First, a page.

So far we have looked mainly at series consisting of positive terms, and we have derived and used the comparison tests and ratio test for these. But many series have positive and negative terms, and we also need to look at these. This page discusses a particular case of these, alternating series. Some aspects of alternating series are easy and you will see why. Other aspects are rather frightening! To put this into context you will need to also read the pages on absolute convergence that come later.
An alternating series is one of the form where is a sequence of positive terms.
For example, the series is an alternating series. The next theorem shows that this series converges.
Alternating Series Test.
Let be an alternating series, where the sequence is a decreasing sequence of positive terms converging to 0. Then converges.
Let be arbitrary. We consider the partial sums and .
By bracketing one way,
(since is a decreasing sequence) so that is a sum of positive termsand hence the sequence is monotonic increasing. Also,
so for all . Thus is bounded and by the Monotone Convergence Theorem converges to some limit .
Now consider . On the one hand we have
so is monotonic decreasing, and on the other we have
which is a sum of positive terms hence positive. Thus is decreasing and bounded below by 0, and hence by the Monotone Convergence Theorem converges to some .
Finally we show . Note that as , as is a subsequence of the null sequence . But by continuity of we also have so by uniqueness of limits, so . Even numbered terms and odd numbered terms of converge to the same limit . This means by the Theorem on Covering by Subsequences that as , as required.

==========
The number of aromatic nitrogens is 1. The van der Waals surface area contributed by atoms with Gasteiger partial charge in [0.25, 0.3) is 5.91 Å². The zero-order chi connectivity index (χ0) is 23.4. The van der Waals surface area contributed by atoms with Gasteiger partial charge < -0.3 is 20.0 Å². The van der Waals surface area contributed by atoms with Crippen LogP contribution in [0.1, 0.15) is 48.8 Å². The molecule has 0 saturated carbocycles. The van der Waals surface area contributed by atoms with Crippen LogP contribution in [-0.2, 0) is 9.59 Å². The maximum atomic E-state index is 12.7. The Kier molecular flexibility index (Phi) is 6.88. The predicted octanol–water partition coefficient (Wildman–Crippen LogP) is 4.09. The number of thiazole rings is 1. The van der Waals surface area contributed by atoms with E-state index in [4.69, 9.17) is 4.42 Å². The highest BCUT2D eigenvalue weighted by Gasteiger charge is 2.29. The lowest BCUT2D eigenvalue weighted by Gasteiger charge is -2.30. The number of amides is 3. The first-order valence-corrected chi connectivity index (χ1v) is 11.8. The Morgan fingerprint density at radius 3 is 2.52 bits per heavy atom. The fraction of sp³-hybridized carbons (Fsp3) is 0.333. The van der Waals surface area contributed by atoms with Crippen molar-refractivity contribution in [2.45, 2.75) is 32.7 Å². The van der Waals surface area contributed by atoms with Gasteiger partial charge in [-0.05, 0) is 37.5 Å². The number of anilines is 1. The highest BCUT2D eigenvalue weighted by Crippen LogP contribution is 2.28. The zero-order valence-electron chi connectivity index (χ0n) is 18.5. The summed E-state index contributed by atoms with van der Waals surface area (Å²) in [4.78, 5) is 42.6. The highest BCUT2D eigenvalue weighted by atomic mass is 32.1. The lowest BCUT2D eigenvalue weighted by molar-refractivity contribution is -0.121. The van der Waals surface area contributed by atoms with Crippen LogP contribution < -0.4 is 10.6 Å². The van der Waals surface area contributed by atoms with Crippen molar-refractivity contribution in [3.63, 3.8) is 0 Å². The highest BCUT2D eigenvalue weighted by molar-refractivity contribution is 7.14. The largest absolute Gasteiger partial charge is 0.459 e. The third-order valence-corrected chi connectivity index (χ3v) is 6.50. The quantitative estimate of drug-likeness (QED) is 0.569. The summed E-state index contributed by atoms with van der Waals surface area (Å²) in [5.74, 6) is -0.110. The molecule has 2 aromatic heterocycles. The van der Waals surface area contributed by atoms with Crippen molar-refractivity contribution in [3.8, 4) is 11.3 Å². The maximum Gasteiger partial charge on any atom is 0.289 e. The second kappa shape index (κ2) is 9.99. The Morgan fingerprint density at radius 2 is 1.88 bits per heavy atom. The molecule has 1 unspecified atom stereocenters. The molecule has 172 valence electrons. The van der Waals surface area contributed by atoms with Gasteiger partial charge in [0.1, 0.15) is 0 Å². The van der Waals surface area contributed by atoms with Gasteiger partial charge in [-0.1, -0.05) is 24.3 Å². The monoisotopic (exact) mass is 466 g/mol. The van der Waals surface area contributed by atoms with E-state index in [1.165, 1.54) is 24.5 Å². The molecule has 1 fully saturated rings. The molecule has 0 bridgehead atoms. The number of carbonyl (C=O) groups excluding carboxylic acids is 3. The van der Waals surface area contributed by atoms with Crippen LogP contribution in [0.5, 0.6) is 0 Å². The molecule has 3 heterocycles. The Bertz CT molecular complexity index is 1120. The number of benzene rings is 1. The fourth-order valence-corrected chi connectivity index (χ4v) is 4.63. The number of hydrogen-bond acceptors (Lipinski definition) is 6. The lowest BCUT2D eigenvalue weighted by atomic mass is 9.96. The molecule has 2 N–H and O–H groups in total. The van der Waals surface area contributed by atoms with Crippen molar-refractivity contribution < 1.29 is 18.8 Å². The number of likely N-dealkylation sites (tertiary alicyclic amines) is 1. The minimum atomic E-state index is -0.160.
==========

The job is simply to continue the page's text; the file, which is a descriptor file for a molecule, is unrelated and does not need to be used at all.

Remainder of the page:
The series and converge by the alternating series test, even though the corresponding terms of positive terms, and , do not converge. (One is the harmonic series; the other can be proved divergent by comparison with the harmonic series.)
We saw the series a long time ago at the very beginning of the course, where it caused some consternation because its value seemed to be greater than a half, but on rearranging its terms it got a value less than a quarter.
A series which is convergent but for which the series diverges is said to be conditionally convergent.
So for example,
is conditionally convergent. The thing we observed
about rearrangments of terms for this series is, unfortunately, in fact true
more generally for all conditionally convergent series.
Conditionally convergent series are particularly badly behaved,
should be avoided if possible, and always need great care. The results
we have proved about this one are correct though:
according to the definitions we have given,
the sum of the series
does exist and is greater than a half. But a rearrangement of the
series can make the sum less than a half, or in fact, any number you
like. To avoid such
bad cases you need to look at
absolutely convergent series, which are
the subject of the next web page.
You have seen the definition of alternating series, the alternating series test, and some examples. You have also seen how many such series behave very badly with respect to rearrangement of their terms.